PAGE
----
There are serious problems with some breeds, usually the most trendy and popular ones at any moment. The current trend to short nosed breeds is abhorrent - these dogs can barely breathe, overheat, and suffer from other things like inverted eyelids. Add to that that so many dogs in NZ are actually obese, life as a short nose breed is pretty miserable.

 

For example, all greyhounds have a detailed pedigree; they definitely do not have trouble breathing; they are designed for it, and in fact their ability to oxygenate and pump blood is astounding (and even their blood is unique). They might have a tendency to dental issues, and very thin skin, but overall these are a healthy breed with few other issues.

 

Pedigree in itself is not bad, as you portray it.




neb

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  #2831602 13-Dec-2021 16:47
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colinuu:

Also I agree with another comment about pet insurance.

 

 

Another issue with that is the bigger the dog, the bigger the medical bills. Even outside of ACC-subsidised stuff I think it's still probably cheaper to get an operation done on a human than on a large dog.

neb

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  #2831604 13-Dec-2021 16:51
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blackjack17:

Dog prices have gone right up over the past couple of years.  For instance expect to pay at least $3-4000 for a lab.

 

 

Or you could just get lucky, a friend of mine adopted a labrador cross as a puppy from a shelter that ended up a purebred (or close to it) staffie when it grew up. Lovely dog once he'd got over his initial puppy enthusiasm for nearly bowling over visitors in his joy to greet them.

shk292
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  #2831607 13-Dec-2021 16:57
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I just wanted to add that we got our last (cross-breed) dog off a Trademe seller who was obviously a dog-lover with very well cared for family pets, one of which had had a litter of pups.  Our dog has turned out to be just right, as has her litter-mate who is now owned by a friend.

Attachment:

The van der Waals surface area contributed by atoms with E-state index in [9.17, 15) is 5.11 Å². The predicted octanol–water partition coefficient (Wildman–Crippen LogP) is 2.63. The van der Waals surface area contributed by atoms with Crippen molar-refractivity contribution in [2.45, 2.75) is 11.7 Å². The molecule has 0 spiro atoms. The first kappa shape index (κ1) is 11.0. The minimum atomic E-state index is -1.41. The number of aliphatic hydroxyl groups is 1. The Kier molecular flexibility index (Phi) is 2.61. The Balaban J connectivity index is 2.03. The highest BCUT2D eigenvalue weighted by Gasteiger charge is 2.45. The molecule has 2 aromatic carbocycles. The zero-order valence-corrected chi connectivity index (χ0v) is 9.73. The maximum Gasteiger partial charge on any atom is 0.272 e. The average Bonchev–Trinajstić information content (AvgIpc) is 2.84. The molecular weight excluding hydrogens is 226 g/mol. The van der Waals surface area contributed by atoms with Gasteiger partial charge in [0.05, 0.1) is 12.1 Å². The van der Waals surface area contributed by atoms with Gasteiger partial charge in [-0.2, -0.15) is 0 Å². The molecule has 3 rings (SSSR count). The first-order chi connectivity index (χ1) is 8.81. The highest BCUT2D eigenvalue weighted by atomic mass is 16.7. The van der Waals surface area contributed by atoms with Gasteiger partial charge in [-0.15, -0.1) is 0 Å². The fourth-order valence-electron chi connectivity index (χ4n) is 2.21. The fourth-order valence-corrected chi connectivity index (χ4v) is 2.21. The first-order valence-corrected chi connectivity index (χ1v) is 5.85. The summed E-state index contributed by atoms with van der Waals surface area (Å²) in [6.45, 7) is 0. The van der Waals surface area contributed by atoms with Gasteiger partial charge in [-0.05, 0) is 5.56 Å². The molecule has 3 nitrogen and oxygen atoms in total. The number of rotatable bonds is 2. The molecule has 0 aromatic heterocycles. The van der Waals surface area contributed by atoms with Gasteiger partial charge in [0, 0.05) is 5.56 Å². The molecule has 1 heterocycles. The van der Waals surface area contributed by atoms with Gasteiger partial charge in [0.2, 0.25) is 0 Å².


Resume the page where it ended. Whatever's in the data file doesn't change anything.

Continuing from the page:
So not all generalisations are valid; I wouldn't rule out Trademe sellers but I would advise a visit and inspection before committing to anything


networkn
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  #2831619 13-Dec-2021 17:08
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There is a thing about training dogs, and it's the traffic light system. Dogs have a prey drive. If they see a cat for example, they are for about 1-2 seconds in the green zone when they assess things. In this phase, they are entirely distractable and you can move their attention to another thing, like a ball, or a treat. They move to orange after that for possibly another second or so. They are less distractable, but it's still possible to divert their attention. From then on in, they are locked and loaded, they are red and the only thing that matters is prey. At this point, they are not listening and you'll have them straining on the lead. It takes some timing and practice, but if you can distract the dog in the green zone, and give them a treat immediately to reward their behaviour, then later in life, you'll be able to distract them more easily as they become conditioned to you being more important than anything else.